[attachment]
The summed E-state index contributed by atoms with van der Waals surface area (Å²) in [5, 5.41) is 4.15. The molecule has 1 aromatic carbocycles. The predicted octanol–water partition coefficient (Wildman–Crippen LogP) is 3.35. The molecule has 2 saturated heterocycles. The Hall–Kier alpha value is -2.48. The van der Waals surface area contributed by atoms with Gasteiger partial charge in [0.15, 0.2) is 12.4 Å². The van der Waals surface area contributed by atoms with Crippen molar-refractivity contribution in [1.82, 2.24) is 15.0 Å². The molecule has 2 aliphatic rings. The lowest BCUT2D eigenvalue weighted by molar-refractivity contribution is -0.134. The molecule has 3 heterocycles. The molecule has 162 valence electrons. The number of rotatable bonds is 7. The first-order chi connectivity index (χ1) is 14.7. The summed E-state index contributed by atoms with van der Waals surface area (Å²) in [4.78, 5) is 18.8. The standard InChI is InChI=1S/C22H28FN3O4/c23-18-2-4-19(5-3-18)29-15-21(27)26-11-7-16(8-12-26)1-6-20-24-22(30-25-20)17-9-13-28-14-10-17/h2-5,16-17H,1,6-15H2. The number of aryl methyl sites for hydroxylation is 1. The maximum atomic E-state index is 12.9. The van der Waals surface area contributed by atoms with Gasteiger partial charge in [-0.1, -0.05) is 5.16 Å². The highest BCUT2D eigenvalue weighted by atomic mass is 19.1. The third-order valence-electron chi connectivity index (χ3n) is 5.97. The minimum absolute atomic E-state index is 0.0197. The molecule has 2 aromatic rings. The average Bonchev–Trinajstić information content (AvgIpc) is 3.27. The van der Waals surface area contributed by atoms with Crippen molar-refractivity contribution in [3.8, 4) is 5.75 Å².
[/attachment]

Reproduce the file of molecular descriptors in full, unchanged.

The summed E-state index contributed by atoms with van der Waals surface area (Å²) in [5, 5.41) is 4.15. The molecule has 1 aromatic carbocycles. The predicted octanol–water partition coefficient (Wildman–Crippen LogP) is 3.35. The molecule has 2 saturated heterocycles. The Hall–Kier alpha value is -2.48. The van der Waals surface area contributed by atoms with Gasteiger partial charge in [0.15, 0.2) is 12.4 Å². The van der Waals surface area contributed by atoms with Crippen molar-refractivity contribution in [1.82, 2.24) is 15.0 Å². The molecule has 2 aliphatic rings. The lowest BCUT2D eigenvalue weighted by molar-refractivity contribution is -0.134. The molecule has 3 heterocycles. The molecule has 162 valence electrons. The number of rotatable bonds is 7. The first-order chi connectivity index (χ1) is 14.7. The summed E-state index contributed by atoms with van der Waals surface area (Å²) in [4.78, 5) is 18.8. The standard InChI is InChI=1S/C22H28FN3O4/c23-18-2-4-19(5-3-18)29-15-21(27)26-11-7-16(8-12-26)1-6-20-24-22(30-25-20)17-9-13-28-14-10-17/h2-5,16-17H,1,6-15H2. The number of aryl methyl sites for hydroxylation is 1. The maximum atomic E-state index is 12.9. The van der Waals surface area contributed by atoms with Gasteiger partial charge in [-0.1, -0.05) is 5.16 Å². The highest BCUT2D eigenvalue weighted by atomic mass is 19.1. The third-order valence-electron chi connectivity index (χ3n) is 5.97. The minimum absolute atomic E-state index is 0.0197. The molecule has 2 aromatic rings. The average Bonchev–Trinajstić information content (AvgIpc) is 3.27. The van der Waals surface area contributed by atoms with Crippen molar-refractivity contribution in [3.8, 4) is 5.75 Å².